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invariably confusing and frightening. The soldier must know those rules instinctively, and that in following them he will without question keep within the law. The Williams case knocked soldiers' trust in the rules of engagement and in the support they will get from the chain of command, and has made every commanding officer's job more difficult. Without complete trust in the rules of engagement and in the unflinching fairness of the justice they will face, soldiers may hesitate in the face of the enemy, and those they are trying to protect may die.

Yet further misguided progress is being made in the Northern Ireland (Offences) Bill, under which it is now proposed that our own people may be subjected to trial for their actions under orders in the name of their country many years ago, while the terrorists who threatened them and murdered members of the civilian population are to go free. The world has gone mad, and this Government are leading the way. Judgment is, of course, needed. There are some valid cases; for example, bullying and violence against prisoners is unforgivable. But that very judgment is notable by its absence.

It is clear that the senior army command finds itself now in an extremely difficult position, constantly looking over its shoulder and trying to second-guess what its political masters want of it. The British Army follows a principle that it calls mission command; put simply, that means "train your soldiers at all levels well, then tell them what you want them to achieve, not how to do it". Mission command requires mutual trust between commander and subordinate. There is now a clear feeling that the Government do not sufficiently trust the military chain of command.

That has led to a lack of confidence among the senior leadership. Witness first the letter sent from the Adjutant General to the Chief of the General Staff to try to get Trooper Williams's case transferred to civil jurisdiction. That betrayed a profound insecurity among senior commanders about the lack of government support for the preservation of the military justice system; and witness secondly the new Armed Forces Bill, which removes powers from commanding officers to deal with the more serious cases, which they have proven themselves well capable of doing since the Army Act 1955, of which a recent example is the Williams case. Why undermine its position by changing the rules unless you are not prepared to trust it?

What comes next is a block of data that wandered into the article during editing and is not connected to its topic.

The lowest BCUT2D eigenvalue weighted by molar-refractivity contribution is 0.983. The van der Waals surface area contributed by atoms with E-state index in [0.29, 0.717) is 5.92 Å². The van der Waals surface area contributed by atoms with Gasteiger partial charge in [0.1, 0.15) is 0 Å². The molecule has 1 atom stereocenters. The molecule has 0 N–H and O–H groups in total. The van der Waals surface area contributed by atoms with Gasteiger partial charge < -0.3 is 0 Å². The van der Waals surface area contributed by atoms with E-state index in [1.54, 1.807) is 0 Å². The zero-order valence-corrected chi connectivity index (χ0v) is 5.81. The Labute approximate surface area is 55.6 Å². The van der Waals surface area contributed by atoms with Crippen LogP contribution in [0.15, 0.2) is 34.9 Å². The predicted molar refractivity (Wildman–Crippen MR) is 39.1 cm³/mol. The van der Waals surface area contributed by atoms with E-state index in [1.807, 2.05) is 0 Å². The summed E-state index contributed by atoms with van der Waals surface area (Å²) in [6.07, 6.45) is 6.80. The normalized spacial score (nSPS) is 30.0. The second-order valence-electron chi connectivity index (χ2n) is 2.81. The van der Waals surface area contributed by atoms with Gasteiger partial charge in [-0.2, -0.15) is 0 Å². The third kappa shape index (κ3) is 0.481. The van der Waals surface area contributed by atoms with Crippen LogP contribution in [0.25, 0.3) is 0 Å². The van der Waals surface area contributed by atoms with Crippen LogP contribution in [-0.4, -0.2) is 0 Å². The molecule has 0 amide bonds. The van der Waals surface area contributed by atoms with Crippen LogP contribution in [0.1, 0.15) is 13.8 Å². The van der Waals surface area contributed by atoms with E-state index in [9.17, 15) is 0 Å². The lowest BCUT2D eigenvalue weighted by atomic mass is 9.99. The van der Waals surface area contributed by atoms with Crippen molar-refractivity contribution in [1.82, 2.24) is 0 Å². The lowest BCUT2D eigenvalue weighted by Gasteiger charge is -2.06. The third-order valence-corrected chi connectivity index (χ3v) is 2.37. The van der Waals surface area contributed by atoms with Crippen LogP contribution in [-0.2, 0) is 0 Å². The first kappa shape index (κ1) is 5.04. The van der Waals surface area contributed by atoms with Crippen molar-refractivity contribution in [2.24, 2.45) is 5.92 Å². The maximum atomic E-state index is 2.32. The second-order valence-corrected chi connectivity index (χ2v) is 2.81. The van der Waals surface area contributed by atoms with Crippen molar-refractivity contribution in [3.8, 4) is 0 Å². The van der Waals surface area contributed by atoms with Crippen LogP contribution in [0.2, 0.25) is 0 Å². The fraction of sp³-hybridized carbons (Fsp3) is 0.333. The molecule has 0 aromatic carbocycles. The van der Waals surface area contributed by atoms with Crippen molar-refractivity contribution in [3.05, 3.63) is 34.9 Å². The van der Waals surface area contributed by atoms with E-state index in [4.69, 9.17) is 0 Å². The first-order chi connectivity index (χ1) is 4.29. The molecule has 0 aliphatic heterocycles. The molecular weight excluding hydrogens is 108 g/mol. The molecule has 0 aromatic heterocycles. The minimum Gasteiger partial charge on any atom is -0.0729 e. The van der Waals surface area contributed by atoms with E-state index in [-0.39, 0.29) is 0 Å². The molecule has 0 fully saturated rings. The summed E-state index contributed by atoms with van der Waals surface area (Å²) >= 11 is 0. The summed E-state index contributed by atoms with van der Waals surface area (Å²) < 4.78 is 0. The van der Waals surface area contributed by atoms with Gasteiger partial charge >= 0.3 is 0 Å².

War—and peace making—is a dirty business. It involves the controlled use of force to achieve an aim. If you want the best people to do your dirty work, you must maintain an environment in which they can do that properly, without constantly looking over their shoulders. If you do not, when you need them most, you will find that they have quietly left to pursue an easier life in the civilian world, leaving behind an army of bureaucrats.

This is a Government who, some have suggested, wanted a war because they had seen what the Falklands had done for the Conservatives. It was a hugely inexperienced decision, and it was, as explained
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by Colonel Tim Collins on BBC's "Newsnight" last night, compounded by a failure to plan for the aftermath, despite having had a dress rehearsal in Kosovo.

Now that they have made such a mistake, they are failing to accept their responsibilities to the people who, in good faith, waged their war. This is undermining the system of military discipline and justice which is absolutely essential to the leadership of soldiers both in war and in peace.

Those who have at heart the interests of our Armed Forces, our country and, yes, of the government want to see a change to a government who accept their responsibilities for their actions. They, and the law officers in particular, can only do this by supporting—rather than undermining—the military justice system and the chain of command.

1.20 pm